This week Dan Alleck (Designer and Illustrator) completed his 69th week helping with render additions and finishing work for the rooms in the Ultimate Classroom. This week he continued work on the yellow room, a room focused on the subject of Math and the character traits of peaceful leadership, sharing, self esteem, respect for others, self-control, self-discipline, calmness, and initiative. What you see here is Dan’s 4th round of object and people additions. This week he added toys and books to the shelving and floor and made more adjustments to the wall posters. This brings this room to about 80% complete.
One Community is answering the question, “why open source eco-villages” through a Highest Good society approach to living that is founded on fulfilled living, the study of meeting human needs, Community, and making a difference in the world:
This week Simon Xiong (Programmer) completed his 7th week working on the Highest Good Network software. This week Simon continued writing the Final Draft for HGN Unit Test Best Practice. Based on feedback from teammates some changes will have to be made before a final submission. At the same time, a living document approach is being used for the updates and changes that are common in software development. In addition to this, the Final Draft for HGN Documentation Best Practice was also started. There were errors with getting our app configured properly to work with this React Style Guide and it will further be investigated and fixed for week 8. Screenshots of some of this work are below.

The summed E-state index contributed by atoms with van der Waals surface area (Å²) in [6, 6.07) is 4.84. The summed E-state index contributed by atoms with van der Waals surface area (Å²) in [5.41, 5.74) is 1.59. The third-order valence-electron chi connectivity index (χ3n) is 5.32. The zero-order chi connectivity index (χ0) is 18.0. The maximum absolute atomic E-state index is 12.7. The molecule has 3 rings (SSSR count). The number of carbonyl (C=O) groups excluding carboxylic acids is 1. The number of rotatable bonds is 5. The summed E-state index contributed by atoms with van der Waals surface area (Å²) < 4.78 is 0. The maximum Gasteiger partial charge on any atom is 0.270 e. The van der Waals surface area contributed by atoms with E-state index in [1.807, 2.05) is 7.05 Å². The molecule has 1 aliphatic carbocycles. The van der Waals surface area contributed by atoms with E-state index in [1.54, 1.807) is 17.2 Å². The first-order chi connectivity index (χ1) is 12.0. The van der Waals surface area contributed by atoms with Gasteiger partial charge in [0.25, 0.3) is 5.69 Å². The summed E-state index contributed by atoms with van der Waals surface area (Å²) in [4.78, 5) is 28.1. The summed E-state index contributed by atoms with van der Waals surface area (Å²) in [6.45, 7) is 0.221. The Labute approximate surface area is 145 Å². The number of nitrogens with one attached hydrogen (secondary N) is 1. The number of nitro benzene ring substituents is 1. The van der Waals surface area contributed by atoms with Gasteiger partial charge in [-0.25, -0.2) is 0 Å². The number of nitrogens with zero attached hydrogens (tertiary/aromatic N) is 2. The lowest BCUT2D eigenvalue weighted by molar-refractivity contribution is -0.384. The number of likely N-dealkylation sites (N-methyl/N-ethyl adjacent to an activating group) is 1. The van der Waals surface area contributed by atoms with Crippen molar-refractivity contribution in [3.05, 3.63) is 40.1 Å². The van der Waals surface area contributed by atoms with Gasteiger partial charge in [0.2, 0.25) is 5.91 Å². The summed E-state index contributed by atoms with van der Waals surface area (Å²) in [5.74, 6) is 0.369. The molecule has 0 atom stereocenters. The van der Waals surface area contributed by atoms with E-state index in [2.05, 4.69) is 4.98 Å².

Henry Ng (React Developer) also completed his 8th week with the team and working on the Highest Good Network software. This week he worked on the back-end for the Work Breakdown Structure (WBS) import. He did a research to learn how to work with NodeJS and ExpressJS to build a database and successfully created 4 APIs to get WBSs, create a WBS, delete a WBS, and add Tasks to WBS. You can see some of this work below.
Siddharth Gore (Senior Software Engineer I) completed his 8th week as a member of the volunteer team also working on the Highest Good Network software. This week Siddharth worked on the styling of screens in the Mobile App with feedback received from the core team. You can see some of this work here.
And last but not least, Wen Zhang (Software Engineer) joined the team and completed her 1st week as a volunteer working on the Highest Good Network software. This week Wen successfully set up the app to run locally, began reviewing and helping with the Unit Testing tutorial and the Guide for React Components Documentation, and led the creation of 1) Design Doc, 2) Codebase Rules & Conventions, and 3) Workflow and Github, to better support collaboration of the team, and to help new team members ramp up quickly.